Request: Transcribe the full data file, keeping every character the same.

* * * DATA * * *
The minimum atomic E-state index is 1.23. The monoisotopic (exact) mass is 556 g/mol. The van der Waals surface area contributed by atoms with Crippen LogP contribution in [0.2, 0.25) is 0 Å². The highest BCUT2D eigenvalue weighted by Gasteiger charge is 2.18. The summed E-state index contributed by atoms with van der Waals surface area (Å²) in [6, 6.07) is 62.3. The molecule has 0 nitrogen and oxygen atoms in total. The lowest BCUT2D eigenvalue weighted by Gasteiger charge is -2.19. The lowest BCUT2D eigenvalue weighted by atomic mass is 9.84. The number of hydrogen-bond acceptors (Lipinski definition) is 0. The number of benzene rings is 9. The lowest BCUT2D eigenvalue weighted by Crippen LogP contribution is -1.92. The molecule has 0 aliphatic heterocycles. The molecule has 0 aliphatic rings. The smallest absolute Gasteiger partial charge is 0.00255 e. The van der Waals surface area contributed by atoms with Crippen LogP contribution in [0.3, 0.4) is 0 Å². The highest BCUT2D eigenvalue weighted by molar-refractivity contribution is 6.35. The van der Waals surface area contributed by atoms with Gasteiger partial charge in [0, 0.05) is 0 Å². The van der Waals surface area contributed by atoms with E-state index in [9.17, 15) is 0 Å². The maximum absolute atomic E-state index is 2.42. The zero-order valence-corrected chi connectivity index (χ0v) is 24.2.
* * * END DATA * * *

The minimum atomic E-state index is 1.23. The monoisotopic (exact) mass is 556 g/mol. The van der Waals surface area contributed by atoms with Crippen LogP contribution in [0.2, 0.25) is 0 Å². The highest BCUT2D eigenvalue weighted by Gasteiger charge is 2.18. The summed E-state index contributed by atoms with van der Waals surface area (Å²) in [6, 6.07) is 62.3. The molecule has 0 nitrogen and oxygen atoms in total. The lowest BCUT2D eigenvalue weighted by Gasteiger charge is -2.19. The lowest BCUT2D eigenvalue weighted by atomic mass is 9.84. The number of hydrogen-bond acceptors (Lipinski definition) is 0. The number of benzene rings is 9. The lowest BCUT2D eigenvalue weighted by Crippen LogP contribution is -1.92. The molecule has 0 aliphatic heterocycles. The molecule has 0 aliphatic rings. The smallest absolute Gasteiger partial charge is 0.00255 e. The van der Waals surface area contributed by atoms with Crippen LogP contribution in [0.3, 0.4) is 0 Å². The highest BCUT2D eigenvalue weighted by molar-refractivity contribution is 6.35. The van der Waals surface area contributed by atoms with Gasteiger partial charge in [0, 0.05) is 0 Å². The van der Waals surface area contributed by atoms with E-state index in [9.17, 15) is 0 Å². The maximum absolute atomic E-state index is 2.42. The zero-order valence-corrected chi connectivity index (χ0v) is 24.2.